Under the present rules, Gray's use of Antigone would not represent a demonstrably intentional change (no express statement, the actual OS is not cited), thus would be an incorrect subsequent spelling rather than an unjustified emendation. An ISS is not an available name, hence does not preoccupy the spelling, and Reichenbach's name should normally be safe.

PS - Mathewsia Iredale 1911 [OD]. See also Mathewsena Iredale 1914 [OD]. As well as the comments by Brasil, and reply by Iredale 1912 [here].
 
Last edited:

Mysticete

Well-known member
United States
In particular, I found this comment by a "no" voter interesting. It suggests that even under the BSC criteria the AOU is operating under, people seem to be (perhaps unsurprisingly) interpreting it very differently

"More broadly, perhaps the Committee needs to take a stand on what is meant by "reproductive isolation" under the BSC. This is not an easy decision – Mayr himself actually waivered at one point. We all agree that hybridization per se does not constitute reproductive isolation – many taxa we treat as species hybridize to varying degrees. However, none of the taxa that we treat as separate species under a BSC approach "freely interbreed" at contact zones (as far as I know), i.e., mate non-assortatively. The intuitive appeal of this approach is obvious --- if two taxa do not treat each other as "different" when it comes to all-important mate choice, then why should we taxonomists? On the other hand, a reasonable case can be made that hybrid zones themselves act as reproductive isolating mechanisms if there is no gene flow beyond the zone in which a hybrid swarm persists because of strong selection against hybrids; this is the view adopted in the current proposal. I lean towards the former (non-assortative mating) because of its intuitive appeal --- this is the only taxon rank defined by the behavior of the organisms themselves. No matter how small the contact zone, if the individuals at that contact zone show no signs of assortative mating, then to me that sends a meaningful signal concerning the degree to which the taxa in question have diverged."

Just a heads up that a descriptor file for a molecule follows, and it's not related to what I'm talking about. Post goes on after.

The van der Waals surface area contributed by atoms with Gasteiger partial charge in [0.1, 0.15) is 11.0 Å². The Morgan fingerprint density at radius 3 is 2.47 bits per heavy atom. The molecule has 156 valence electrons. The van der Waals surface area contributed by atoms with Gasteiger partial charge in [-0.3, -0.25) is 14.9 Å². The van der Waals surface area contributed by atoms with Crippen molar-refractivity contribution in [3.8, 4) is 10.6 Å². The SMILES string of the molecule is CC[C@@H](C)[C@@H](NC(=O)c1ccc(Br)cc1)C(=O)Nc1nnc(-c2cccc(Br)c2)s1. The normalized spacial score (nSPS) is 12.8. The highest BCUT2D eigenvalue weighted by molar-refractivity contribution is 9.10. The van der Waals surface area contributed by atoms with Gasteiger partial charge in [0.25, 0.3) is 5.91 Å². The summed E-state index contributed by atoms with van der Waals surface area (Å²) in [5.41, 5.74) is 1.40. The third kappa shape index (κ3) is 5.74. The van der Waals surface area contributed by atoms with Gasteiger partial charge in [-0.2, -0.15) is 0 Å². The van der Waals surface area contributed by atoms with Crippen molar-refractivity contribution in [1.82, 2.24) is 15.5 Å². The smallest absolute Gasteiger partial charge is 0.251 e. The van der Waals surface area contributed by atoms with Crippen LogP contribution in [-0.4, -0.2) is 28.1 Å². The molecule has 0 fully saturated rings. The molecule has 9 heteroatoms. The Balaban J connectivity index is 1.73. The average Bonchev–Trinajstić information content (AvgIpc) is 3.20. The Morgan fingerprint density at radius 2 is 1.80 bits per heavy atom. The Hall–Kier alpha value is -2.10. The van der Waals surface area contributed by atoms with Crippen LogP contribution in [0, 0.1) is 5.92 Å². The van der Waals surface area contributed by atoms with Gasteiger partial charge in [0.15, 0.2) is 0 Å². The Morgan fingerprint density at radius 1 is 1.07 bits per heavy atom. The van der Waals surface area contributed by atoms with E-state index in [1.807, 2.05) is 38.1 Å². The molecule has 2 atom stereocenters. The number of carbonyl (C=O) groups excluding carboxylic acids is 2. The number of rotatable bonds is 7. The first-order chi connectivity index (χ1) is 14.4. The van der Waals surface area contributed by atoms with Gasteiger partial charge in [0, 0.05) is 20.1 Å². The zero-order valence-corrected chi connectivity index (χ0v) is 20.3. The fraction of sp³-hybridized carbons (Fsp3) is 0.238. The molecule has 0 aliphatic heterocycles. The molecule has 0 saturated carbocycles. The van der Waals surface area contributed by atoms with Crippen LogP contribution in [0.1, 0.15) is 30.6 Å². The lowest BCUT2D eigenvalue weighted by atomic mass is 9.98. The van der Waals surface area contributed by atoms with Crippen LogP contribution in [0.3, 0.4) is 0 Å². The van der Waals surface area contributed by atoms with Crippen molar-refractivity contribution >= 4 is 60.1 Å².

mb1848

Well-known member
Comments: Thanks Morgan. I noticed that comment. I found the comments overall better prepared(?) As though they thought people might actually read them. Nutcracker is influencing me and my inner pedant, I noticed a commenter used overdo (like over cooking pasta) for overdue (like overdue book).